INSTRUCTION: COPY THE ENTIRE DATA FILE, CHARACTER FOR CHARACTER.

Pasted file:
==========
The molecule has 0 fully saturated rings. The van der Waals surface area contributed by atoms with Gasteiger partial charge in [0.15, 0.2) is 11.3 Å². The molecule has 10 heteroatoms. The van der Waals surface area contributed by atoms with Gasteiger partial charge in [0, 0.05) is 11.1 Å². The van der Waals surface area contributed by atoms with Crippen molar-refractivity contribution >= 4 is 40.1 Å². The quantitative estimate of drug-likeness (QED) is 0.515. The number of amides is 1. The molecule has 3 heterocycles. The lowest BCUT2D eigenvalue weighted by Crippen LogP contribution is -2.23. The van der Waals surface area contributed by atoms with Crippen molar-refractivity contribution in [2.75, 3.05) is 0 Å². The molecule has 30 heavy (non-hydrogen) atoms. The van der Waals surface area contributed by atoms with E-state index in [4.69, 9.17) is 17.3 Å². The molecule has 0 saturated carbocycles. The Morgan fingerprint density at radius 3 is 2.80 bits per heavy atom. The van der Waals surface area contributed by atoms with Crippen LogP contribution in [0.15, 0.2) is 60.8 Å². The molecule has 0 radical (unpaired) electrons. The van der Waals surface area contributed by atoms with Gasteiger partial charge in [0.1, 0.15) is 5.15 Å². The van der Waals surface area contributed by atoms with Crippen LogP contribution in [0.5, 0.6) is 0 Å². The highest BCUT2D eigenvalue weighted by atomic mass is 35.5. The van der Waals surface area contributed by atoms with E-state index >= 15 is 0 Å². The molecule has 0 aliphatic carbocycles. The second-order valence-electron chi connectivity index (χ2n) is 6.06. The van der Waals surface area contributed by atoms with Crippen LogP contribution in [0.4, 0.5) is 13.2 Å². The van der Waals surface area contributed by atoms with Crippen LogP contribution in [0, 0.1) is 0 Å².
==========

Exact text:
The molecule has 0 fully saturated rings. The van der Waals surface area contributed by atoms with Gasteiger partial charge in [0.15, 0.2) is 11.3 Å². The molecule has 10 heteroatoms. The van der Waals surface area contributed by atoms with Gasteiger partial charge in [0, 0.05) is 11.1 Å². The van der Waals surface area contributed by atoms with Crippen molar-refractivity contribution >= 4 is 40.1 Å². The quantitative estimate of drug-likeness (QED) is 0.515. The number of amides is 1. The molecule has 3 heterocycles. The lowest BCUT2D eigenvalue weighted by Crippen LogP contribution is -2.23. The van der Waals surface area contributed by atoms with Crippen molar-refractivity contribution in [2.75, 3.05) is 0 Å². The molecule has 30 heavy (non-hydrogen) atoms. The van der Waals surface area contributed by atoms with E-state index in [4.69, 9.17) is 17.3 Å². The molecule has 0 saturated carbocycles. The Morgan fingerprint density at radius 3 is 2.80 bits per heavy atom. The van der Waals surface area contributed by atoms with Crippen LogP contribution in [0.15, 0.2) is 60.8 Å². The molecule has 0 radical (unpaired) electrons. The van der Waals surface area contributed by atoms with Gasteiger partial charge in [0.1, 0.15) is 5.15 Å². The van der Waals surface area contributed by atoms with Crippen LogP contribution in [0.5, 0.6) is 0 Å². The highest BCUT2D eigenvalue weighted by atomic mass is 35.5. The van der Waals surface area contributed by atoms with E-state index >= 15 is 0 Å². The molecule has 0 aliphatic carbocycles. The second-order valence-electron chi connectivity index (χ2n) is 6.06. The van der Waals surface area contributed by atoms with Crippen LogP contribution in [0.4, 0.5) is 13.2 Å². The van der Waals surface area contributed by atoms with Crippen LogP contribution in [0, 0.1) is 0 Å².